# Weight Loss: what really works, according to Mathematics!

I know when I read the New York Times this morning, I had to try it myself. They interviewed an obesity researcher who is also a mathematician, and what did he do? Invented, and made available for FREE a user interface to punch in your height/weight/activity levels now and what your ideal weight would be, and it will run a simulation and tell you how many calories you should be eating to lose the weight in any given amount of time. Most of all…and this is the dreaded consequence of diets…it will tell you how to maintain your ideal weight so in a few years time you don’t gain it all back after doing the hard work.
A quick excerpt from the article:

“One of the things the numbers have shown us is that weight change, up or down, takes a very, very long time. All diets work. But the reaction time is really slow: on the order of a year.

People don’t wait long enough to see what they are going to stabilize at. So if you drop weight and return to your old eating habits, the time it takes to crawl back to your old weight is something like three years. To help people understand this better, we’ve posted an interactive version of our model at bwsimulator.niddk.nih.gov. People can plug in their information and learn how much they’ll need to reduce their intake and increase their activity to lose. It will also give them a rough sense of how much time it will take to reach the goal. Applied mathematics in action!”

Had this article come a year earlier, I could have used this simulator to help me lose weight before I went on a diet to do just that. A year into this so called diet and I have lost 20 pounds, but I don’t think I will lose much more.  I was so excited about it that I blabbed to everyone…when things were going well. That was six months ago. Now I’m in the maintenance phase after exiting the weight loss phase, and that constantly grates on my psyche as I fret over every pound and try desperately not to slip back into old habits. Wouldn’t it be great if there were some way to plug in my numbers and see how I could maintain my weight?

Better yet, what would the weight simulator say?

The user interface…not SO intimidating!

I fired it up (after installing the correct java plug-in, which I apparently did not have) and briefly read the onscreen directions that looked something like this:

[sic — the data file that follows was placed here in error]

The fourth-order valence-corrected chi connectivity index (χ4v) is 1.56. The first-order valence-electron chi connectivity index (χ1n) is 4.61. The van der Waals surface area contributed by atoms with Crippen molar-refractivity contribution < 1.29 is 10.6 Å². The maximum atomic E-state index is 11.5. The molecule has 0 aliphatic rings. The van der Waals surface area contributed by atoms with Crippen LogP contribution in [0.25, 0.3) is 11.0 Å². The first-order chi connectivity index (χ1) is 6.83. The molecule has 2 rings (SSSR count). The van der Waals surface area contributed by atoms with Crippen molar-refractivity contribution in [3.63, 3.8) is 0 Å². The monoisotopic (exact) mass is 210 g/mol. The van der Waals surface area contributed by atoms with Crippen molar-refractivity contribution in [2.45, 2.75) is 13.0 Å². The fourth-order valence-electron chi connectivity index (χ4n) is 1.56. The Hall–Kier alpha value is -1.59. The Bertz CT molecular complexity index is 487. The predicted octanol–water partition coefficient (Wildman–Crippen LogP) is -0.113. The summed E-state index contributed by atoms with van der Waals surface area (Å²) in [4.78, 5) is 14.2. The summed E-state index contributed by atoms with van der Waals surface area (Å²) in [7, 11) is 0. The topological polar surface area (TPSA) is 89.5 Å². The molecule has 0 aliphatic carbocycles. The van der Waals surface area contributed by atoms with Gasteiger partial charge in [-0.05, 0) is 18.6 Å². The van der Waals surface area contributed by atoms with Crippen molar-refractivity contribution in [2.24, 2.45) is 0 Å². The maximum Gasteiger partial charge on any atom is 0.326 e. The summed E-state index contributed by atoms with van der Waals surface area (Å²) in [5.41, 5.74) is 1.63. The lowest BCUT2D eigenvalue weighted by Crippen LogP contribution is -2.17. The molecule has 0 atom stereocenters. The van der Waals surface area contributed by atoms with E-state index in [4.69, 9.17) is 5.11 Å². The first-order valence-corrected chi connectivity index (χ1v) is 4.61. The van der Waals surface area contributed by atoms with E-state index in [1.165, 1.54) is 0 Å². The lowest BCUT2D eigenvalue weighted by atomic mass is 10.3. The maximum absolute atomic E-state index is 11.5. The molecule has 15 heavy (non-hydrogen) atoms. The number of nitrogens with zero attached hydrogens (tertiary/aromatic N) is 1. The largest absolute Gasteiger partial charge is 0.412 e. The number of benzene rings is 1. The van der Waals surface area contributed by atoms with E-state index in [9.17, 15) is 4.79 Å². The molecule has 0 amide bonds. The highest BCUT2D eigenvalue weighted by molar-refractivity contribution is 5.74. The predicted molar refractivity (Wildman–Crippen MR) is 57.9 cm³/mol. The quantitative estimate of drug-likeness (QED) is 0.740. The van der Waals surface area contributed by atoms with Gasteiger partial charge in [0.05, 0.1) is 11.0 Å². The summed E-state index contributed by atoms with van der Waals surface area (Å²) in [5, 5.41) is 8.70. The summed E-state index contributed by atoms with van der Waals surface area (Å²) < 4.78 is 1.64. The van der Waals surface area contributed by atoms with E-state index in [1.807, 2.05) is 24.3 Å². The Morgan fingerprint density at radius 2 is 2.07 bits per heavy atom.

First I entered my height, weight (before diet), and clicked on “Estimate my activity level.” That button allows you to select various activities that generally characterize your daily life. I tried my best to approximate both how much physical activity I did before starting my diet/exercise routine according to their options. Then in the main section in the tab “Set your Goal weight,” I filled in all the green highlighted areas (see below). Clicking on the green box titled “Detailed” allows the option to list how you are increasing your physical activity, including which exercises (running, walking, or cycling), how often, and how long. I made sure to say I wanted to lose the weight within a year, but then specified a five year time window in the simulation (although it’s displayed in # of days), so it will show if my weight comes back. Then I pressed “Run Simulation” and played around with the graphical display.

My Results: initial weight loss followed by a long plateau…

The kicker: when I kept track of my own weight using my Wii Fit, I could view a graph of my weight over the course of a whole year, which I did. Astonishingly, my Wii graph looked just like this one. Somehow, my real life weight loss scenario and this mathematical calculator using algorithms I will never understand, came to the same conclusion about how the weight would come off me and how long it would take. If I counted calories (which I don’t) I could follow this simulator’s calorie suggestion and never gain back the weight! On a different note, as I went lower and lower with my ideal weight, it actually pops up with a warning, telling me “This simulation results in a dangerously low BMI,” whoops. Nice to know they are telling me what’s healthy and what’s not! I’ll probably keep playing with this thing and even start to re-think my weight loss goals. Everyone should check this out and play around to see how much they should be eating, or are actually eating!! In my case, it seems eating 400 additional calories a day for a year would result in a 20 pound weight gain if I went backwards. BUT: short bursts of eating that are few and far between: indulgences, that is, will not cause long term weight gain. So I don’t have to feel guilty about “cheating” by eating out for a friend’s birthday or whatnot! This is mentioned in the rest of the NY Times article, which I highly recommend. Anyway, I think this simulator is seriously cool…Props to Dr. Kevin Hall of the National Institute of Diabetes and Digestive and Kidney Diseases for making this tool free and available!